Other government initiatives in both New Zealand and Australia echo this sentiment. In 1999, the Australian government shone the spotlight on knowledge management. “The political impact has been quite significant,” says Sveiby, “at least in the government’s slogans. In 1995 I lived in Australia, in the state of Queensland, which called itself ‘the sunshine state’. Queensland is now ‘the smart state’ in the ‘knowledge nation’.” The e-government initiative in New Zealand also places knowledge management high on the agenda. “It’s an ambitious strategy that aims to help the public sector to work as a single, integrated operation by 2004,” says McCullough. “This has critical implications for the management of knowledge and information in the sector.”
In response, public-sector organisations have taken considerable steps to adopt KM principles themselves. “The pragmatic implementation of KM at the state and government level is a series of bottom-up initiatives,” says Burstein. “Practitioners from public-sector organisations have formed communities of practice in a virtual environment that meet regularly and exchange experiences in formal and informal forums.” But Rahmon Coupe, CEO at Your Amigo, a provider of search and retrieval software believes that this development is being hindered by a lack of internal expertise. “Use of KM in government is somewhat varied,” he says. “This ranges from the use of efficient to inefficient systems, while also failing to provide sufficient resources, budget and expertise to tackle the problem effectively.” In fact, the overall impact of initiatives launched by both governments has been called into question.
Burstein argues that she has seen little evidence so far that the ‘knowledge nation’ title has had much, if any, effect on Australia as a whole. A report comparing the performance of OECD countries on this subject found that, “Australia is falling well behind most of the major developed nations in investing in knowledge. As a result Australia is putting its future position in a knowledge-based world at risk.”2 Having adopted Australia as his home, Sveiby has also noticed the difference between the slogans and the reality. “Recent analysis shows that Australia is lagging behind the rest of the OECD countries in terms of investment in knowledge,” he says. “The country is still investing more in traditional tangible fixed assets than most other OECD countries.”3 Despite these findings, there are several pioneering companies in the region that are encouraging adoption of KM across industries.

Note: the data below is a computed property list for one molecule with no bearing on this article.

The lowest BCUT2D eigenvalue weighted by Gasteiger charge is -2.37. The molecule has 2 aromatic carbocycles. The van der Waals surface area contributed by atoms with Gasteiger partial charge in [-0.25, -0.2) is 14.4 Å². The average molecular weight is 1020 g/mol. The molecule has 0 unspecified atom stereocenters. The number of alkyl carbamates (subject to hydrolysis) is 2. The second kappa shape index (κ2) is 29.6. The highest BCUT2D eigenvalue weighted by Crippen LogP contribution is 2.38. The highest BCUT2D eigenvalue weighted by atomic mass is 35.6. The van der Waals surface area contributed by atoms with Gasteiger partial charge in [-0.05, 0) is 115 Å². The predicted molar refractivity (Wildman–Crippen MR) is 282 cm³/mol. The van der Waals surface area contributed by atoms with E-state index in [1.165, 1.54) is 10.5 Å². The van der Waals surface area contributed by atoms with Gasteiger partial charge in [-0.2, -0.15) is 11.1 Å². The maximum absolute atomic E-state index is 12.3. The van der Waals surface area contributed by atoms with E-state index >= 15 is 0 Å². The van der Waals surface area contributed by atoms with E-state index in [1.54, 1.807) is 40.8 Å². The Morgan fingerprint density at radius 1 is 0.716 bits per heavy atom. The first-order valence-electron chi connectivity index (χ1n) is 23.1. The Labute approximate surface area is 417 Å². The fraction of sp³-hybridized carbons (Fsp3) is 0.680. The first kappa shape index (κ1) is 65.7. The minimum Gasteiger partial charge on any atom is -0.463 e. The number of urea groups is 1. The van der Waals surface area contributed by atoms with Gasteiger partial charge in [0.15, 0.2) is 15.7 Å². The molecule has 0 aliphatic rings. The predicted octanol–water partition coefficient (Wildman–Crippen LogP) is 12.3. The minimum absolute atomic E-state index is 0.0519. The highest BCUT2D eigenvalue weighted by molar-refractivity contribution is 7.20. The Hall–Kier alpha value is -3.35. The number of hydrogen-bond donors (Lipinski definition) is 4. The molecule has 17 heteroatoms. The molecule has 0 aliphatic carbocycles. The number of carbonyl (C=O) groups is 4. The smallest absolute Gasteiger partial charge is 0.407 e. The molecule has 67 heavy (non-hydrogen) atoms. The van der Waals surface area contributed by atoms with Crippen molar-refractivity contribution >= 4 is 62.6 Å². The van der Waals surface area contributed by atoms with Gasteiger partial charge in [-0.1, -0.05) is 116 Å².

Multinational organisations, in particular, were the first to adopt knowledge-management practices in the region. Examples include the big banks, such as the Reserve Bank of New Zealand, Westpac, NAB and the Commonwealth Bank of Australia; professional-services companies, notably the big five accounting firms; and various other large corporations. Liyanage recalls that some of the early adopters were traditional companies, such as Carter Holt Harvey, a wood-fibre company that recently celebrated its 100 anniversary. “The most prevalent factors on the use of knowledge management are external pressures and globalisation,” says Liyanage. “Firms that were not innovative found it difficult to survive.” However, this pressure has been a double-edged sword in New Zealand. As the cost of buying in KM expertise can be prohibitive, the tough economic climate has kept thoughts focused on survival and profitability. This may help to explain why some major companies only began to take their KM practices seriously in the past couple of years.